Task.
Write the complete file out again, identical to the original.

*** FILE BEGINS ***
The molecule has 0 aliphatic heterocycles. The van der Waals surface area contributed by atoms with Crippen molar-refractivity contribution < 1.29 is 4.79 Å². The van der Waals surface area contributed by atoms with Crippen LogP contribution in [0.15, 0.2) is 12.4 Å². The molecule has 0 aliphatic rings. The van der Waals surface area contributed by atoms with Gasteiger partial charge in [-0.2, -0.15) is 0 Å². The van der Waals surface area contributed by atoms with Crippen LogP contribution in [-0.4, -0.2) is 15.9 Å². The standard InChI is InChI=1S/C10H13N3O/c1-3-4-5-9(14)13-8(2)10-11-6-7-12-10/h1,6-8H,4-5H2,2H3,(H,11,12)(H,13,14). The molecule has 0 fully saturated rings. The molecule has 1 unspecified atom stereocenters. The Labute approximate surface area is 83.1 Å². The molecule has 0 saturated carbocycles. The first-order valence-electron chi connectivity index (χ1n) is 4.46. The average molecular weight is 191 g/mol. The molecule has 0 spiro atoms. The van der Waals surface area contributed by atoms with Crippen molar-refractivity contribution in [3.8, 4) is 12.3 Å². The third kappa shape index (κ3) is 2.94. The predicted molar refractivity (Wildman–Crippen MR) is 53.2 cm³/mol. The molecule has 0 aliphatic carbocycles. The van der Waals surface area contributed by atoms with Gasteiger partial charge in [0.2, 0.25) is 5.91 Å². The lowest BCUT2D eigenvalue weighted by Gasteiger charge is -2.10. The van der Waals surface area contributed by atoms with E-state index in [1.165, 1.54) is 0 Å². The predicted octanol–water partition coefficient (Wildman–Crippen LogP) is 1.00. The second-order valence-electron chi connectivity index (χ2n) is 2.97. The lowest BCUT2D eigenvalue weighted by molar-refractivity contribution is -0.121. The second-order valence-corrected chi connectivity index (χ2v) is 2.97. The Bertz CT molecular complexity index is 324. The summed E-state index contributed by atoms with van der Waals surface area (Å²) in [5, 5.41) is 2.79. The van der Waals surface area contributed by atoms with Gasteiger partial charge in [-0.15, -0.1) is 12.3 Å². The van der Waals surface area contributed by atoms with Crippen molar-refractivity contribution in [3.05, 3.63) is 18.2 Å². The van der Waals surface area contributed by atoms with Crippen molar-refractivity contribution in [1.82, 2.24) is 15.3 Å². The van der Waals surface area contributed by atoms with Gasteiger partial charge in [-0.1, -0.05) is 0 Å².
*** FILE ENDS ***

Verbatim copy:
The molecule has 0 aliphatic heterocycles. The van der Waals surface area contributed by atoms with Crippen molar-refractivity contribution < 1.29 is 4.79 Å². The van der Waals surface area contributed by atoms with Crippen LogP contribution in [0.15, 0.2) is 12.4 Å². The molecule has 0 aliphatic rings. The van der Waals surface area contributed by atoms with Gasteiger partial charge in [-0.2, -0.15) is 0 Å². The van der Waals surface area contributed by atoms with Crippen LogP contribution in [-0.4, -0.2) is 15.9 Å². The standard InChI is InChI=1S/C10H13N3O/c1-3-4-5-9(14)13-8(2)10-11-6-7-12-10/h1,6-8H,4-5H2,2H3,(H,11,12)(H,13,14). The molecule has 0 fully saturated rings. The molecule has 1 unspecified atom stereocenters. The Labute approximate surface area is 83.1 Å². The molecule has 0 saturated carbocycles. The first-order valence-electron chi connectivity index (χ1n) is 4.46. The average molecular weight is 191 g/mol. The molecule has 0 spiro atoms. The van der Waals surface area contributed by atoms with Crippen molar-refractivity contribution in [3.8, 4) is 12.3 Å². The third kappa shape index (κ3) is 2.94. The predicted molar refractivity (Wildman–Crippen MR) is 53.2 cm³/mol. The molecule has 0 aliphatic carbocycles. The van der Waals surface area contributed by atoms with Gasteiger partial charge in [0.2, 0.25) is 5.91 Å². The lowest BCUT2D eigenvalue weighted by Gasteiger charge is -2.10. The van der Waals surface area contributed by atoms with E-state index in [1.165, 1.54) is 0 Å². The predicted octanol–water partition coefficient (Wildman–Crippen LogP) is 1.00. The second-order valence-electron chi connectivity index (χ2n) is 2.97. The lowest BCUT2D eigenvalue weighted by molar-refractivity contribution is -0.121. The second-order valence-corrected chi connectivity index (χ2v) is 2.97. The Bertz CT molecular complexity index is 324. The summed E-state index contributed by atoms with van der Waals surface area (Å²) in [5, 5.41) is 2.79. The van der Waals surface area contributed by atoms with Gasteiger partial charge in [-0.15, -0.1) is 12.3 Å². The van der Waals surface area contributed by atoms with Crippen molar-refractivity contribution in [3.05, 3.63) is 18.2 Å². The van der Waals surface area contributed by atoms with Crippen molar-refractivity contribution in [1.82, 2.24) is 15.3 Å². The van der Waals surface area contributed by atoms with Gasteiger partial charge in [-0.1, -0.05) is 0 Å².